biogas1Everybody has the power inside them to keep Australia’s generators running – quite literally, according to recycling and waste management specialists

The rise in alternative sources to cater for Australia’s power needs has led to calls for more power to be generated from the 20,000 tons of poo created in Australia every day.

That’s the opinion of a leading Australian waste management and recycling company that says that power from human waste is the ultimate in green energy that would slash our dependence on fossil fuels and slash CO2 emissions. says that now is the time for both government and utilities companies to harness our own waste products and make Australia a greener nation, poo-powered if need be.

“People might get a bit squeamish about the thought that they’re heating their home with poop,” says spokesperson Mark Hall, “But reclaimed energy is just the same no matter where it comes from.”

With “Energy Reclamation” – the all-encompassing term for burning or breaking down waste as a fuel source – becoming a key phrase for waste management companies, record amounts of refuse are being used to generate electricity if it cannot be recycled.

With the average human creating 300 grams of poo every day, that’s 20,000 tons of potential fuel being flushed down the drain every day, says.

Not all of it goes to waste, however. There are limited schemes already running, and parts of Britain’s city of Birmingham are already lit and heated by electricity derived from poo power.

–       The poo from 200 people can power a television for an hour

–       It takes 250 people to boil a kettle

–       While 50 people could keep a light bulb switched on for an hour

Breaking down all that human waste into methane, and using the biogas to generate electricity could be a cheaper viable alternative to controversial nuclear power plans, and could save Australia billions in infrastructure costs.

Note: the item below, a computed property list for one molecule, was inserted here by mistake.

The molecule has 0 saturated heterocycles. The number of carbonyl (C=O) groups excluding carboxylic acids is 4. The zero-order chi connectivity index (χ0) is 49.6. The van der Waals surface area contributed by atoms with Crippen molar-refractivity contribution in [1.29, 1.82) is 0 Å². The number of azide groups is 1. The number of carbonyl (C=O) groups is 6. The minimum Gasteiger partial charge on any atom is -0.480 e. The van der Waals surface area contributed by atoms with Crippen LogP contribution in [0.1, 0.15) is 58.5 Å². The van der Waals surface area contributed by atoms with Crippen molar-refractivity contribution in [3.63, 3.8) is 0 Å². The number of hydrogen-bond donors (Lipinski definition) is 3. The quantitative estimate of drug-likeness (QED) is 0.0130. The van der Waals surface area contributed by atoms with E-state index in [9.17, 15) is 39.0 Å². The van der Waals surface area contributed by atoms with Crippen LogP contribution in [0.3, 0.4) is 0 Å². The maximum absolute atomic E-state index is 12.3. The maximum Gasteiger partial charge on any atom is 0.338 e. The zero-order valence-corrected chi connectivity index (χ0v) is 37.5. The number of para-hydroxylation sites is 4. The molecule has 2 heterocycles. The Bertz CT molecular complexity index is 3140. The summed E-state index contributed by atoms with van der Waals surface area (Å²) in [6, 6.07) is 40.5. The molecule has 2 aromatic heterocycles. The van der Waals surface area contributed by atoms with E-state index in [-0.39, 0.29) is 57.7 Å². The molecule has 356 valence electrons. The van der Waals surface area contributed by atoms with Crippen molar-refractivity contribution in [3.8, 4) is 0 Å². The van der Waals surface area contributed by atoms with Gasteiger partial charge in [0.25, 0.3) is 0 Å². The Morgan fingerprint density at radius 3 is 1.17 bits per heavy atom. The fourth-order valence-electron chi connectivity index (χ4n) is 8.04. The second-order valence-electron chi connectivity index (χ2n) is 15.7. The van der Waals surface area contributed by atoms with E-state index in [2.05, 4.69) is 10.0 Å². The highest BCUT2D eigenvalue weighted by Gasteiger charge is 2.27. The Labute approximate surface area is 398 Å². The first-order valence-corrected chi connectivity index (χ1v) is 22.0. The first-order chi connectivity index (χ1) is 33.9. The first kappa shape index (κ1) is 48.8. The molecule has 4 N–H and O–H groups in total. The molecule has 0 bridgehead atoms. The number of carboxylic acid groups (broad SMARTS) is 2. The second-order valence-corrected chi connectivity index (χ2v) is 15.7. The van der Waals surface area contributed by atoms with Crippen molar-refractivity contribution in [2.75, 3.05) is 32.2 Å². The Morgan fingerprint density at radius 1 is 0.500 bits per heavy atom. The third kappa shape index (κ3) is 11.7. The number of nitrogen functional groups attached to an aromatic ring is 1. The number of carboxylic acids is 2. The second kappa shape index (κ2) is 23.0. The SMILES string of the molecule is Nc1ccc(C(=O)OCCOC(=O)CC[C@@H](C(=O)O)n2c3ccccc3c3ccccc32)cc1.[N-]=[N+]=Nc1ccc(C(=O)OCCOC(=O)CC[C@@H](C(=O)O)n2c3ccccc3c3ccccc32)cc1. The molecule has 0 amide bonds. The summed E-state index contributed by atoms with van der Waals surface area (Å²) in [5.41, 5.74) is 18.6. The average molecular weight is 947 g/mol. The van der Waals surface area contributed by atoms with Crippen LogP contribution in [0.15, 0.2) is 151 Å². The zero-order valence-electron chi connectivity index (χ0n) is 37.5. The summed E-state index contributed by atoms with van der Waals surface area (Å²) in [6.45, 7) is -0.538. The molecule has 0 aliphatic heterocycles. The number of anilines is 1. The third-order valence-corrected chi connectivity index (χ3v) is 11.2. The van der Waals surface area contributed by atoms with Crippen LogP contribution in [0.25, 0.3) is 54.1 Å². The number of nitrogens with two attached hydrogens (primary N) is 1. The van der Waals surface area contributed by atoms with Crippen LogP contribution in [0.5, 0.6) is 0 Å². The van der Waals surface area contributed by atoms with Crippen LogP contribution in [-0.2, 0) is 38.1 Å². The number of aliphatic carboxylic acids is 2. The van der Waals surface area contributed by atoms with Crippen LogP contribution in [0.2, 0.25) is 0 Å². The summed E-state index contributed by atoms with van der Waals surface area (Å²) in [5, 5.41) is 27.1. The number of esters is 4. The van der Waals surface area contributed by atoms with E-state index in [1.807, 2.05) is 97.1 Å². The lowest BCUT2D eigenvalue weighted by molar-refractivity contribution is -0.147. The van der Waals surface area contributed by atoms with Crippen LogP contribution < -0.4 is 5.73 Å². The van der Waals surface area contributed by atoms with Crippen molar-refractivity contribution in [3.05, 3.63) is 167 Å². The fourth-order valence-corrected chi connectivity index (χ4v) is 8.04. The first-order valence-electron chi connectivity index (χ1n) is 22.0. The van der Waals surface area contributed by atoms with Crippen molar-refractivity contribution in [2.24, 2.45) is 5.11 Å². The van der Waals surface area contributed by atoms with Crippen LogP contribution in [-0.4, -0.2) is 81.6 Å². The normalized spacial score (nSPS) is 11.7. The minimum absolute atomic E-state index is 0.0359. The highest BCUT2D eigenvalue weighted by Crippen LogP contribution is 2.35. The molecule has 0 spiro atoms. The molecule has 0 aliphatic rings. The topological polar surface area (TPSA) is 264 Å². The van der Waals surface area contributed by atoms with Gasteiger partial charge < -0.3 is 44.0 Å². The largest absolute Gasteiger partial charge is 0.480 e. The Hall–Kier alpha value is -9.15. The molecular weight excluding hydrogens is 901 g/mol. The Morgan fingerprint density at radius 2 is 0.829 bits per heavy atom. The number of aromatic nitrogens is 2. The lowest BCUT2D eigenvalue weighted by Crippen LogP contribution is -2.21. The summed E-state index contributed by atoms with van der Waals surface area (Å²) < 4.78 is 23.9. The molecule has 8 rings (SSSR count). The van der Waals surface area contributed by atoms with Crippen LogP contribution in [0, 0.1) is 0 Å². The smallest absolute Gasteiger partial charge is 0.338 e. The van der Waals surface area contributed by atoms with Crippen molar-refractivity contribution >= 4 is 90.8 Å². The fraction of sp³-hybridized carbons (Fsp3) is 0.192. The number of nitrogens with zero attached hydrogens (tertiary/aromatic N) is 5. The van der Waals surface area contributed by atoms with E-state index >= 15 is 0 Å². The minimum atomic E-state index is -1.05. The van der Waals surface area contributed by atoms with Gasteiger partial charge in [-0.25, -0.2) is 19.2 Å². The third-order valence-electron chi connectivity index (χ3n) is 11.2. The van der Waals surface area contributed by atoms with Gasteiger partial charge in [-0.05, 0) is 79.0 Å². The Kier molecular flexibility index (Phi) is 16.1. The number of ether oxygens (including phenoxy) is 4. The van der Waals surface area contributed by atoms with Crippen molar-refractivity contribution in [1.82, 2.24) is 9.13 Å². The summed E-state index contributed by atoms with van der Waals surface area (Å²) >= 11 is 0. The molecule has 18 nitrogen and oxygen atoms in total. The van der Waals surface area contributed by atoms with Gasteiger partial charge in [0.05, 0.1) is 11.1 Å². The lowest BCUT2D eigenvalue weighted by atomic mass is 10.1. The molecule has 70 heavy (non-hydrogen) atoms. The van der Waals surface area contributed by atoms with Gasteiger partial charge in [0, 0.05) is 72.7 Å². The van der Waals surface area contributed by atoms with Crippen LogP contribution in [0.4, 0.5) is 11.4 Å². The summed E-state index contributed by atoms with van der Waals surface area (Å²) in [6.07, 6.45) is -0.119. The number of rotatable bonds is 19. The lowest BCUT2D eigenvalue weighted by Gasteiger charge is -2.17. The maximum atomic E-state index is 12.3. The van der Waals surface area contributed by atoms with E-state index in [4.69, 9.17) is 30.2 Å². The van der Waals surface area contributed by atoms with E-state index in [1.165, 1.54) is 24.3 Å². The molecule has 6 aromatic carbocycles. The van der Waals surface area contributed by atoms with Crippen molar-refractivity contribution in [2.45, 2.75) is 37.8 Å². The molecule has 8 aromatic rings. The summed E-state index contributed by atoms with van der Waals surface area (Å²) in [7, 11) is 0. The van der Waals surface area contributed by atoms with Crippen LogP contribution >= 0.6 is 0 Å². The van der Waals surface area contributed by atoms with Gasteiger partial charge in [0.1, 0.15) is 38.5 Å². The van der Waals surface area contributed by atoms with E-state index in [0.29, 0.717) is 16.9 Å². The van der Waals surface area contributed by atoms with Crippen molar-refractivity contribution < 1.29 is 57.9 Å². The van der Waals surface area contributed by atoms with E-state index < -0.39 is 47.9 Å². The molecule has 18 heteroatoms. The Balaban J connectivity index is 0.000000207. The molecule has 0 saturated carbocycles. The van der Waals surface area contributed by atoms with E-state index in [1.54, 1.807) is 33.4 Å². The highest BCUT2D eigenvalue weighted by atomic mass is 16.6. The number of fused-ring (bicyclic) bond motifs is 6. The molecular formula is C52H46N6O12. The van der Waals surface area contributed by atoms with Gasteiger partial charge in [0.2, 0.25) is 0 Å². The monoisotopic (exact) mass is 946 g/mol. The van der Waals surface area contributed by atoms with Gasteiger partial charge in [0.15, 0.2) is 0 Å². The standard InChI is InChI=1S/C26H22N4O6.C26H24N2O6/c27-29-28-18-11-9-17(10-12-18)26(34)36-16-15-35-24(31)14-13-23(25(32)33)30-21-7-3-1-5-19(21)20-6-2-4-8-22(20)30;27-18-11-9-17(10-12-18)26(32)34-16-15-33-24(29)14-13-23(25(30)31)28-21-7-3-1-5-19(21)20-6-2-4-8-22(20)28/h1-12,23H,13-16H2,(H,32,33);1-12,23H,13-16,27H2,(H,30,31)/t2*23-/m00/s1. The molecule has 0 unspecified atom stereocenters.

–       The poo from one million people can be broken down to create 510kilowatts of electricity

–       Based on these figures a truly national scheme could generate 30.6 Gigawatts

–       That’s the equivalent of five nuclear reactors

–       The Institute of Public Policy Research says Australia needs at least 18 Gigawatts of nuclear power at a cost of £21 billion

“That’s a lot of power that could replace both nuclear and fossil fuel generators,” Hall says, “and it’s cleaner and greener”.

Bio-methane created through anaerobic digestion can cut emissions by up to 95% if it replaces diesel oil to generate power.

“The key is cutting down CO2 emissions,” says’s Hall, “and as long as carbon dioxide is captured during the biogas creation process, it becomes one of the cleanest bulk energies around.

“And we say ‘bulk’, because there’s an endless supply in Australia.”

While opponents claim there are problems with anaerobic digestion, these are negligible compared with the burning of fossil fuels. Chief among these is what to do with the end product which can be high in phosphates, nitrogen and hormones. Just dumping the waste can cause problems with ecosystems, particularly lakes and rivers.

“We’ve got the technology to re-use these by-products,” says Hall, “But the human habit of pumping things with chemicals causes huge headaches once they make it into the food chain.”

While many local anaerobic plants will be required, hopes that local objections can be overcome to allow the generation of cleaner electricity and the production of greener fuels.

“It’s come to something that even human waste can be seen as a valuable commodity,” says ‘s Mark Hall. “And now is not the time for NIMBYs to complain about green projects and raise scare stories about poo-power.

“Poo could be keeping our lights switched on.” is a leading expert in recycling and waste disposal for businesses of all kinds. We manage waste and recycling collections for companies in and around major towns at the best possible prices.

Our company is committed to reducing wasteful landfill, and works to help companies increase their recycling targets. campaigns for tighter laws to discourage littering, wasteful behaviour, and to encourage greater recycling. We’re the waste company that hates waste.

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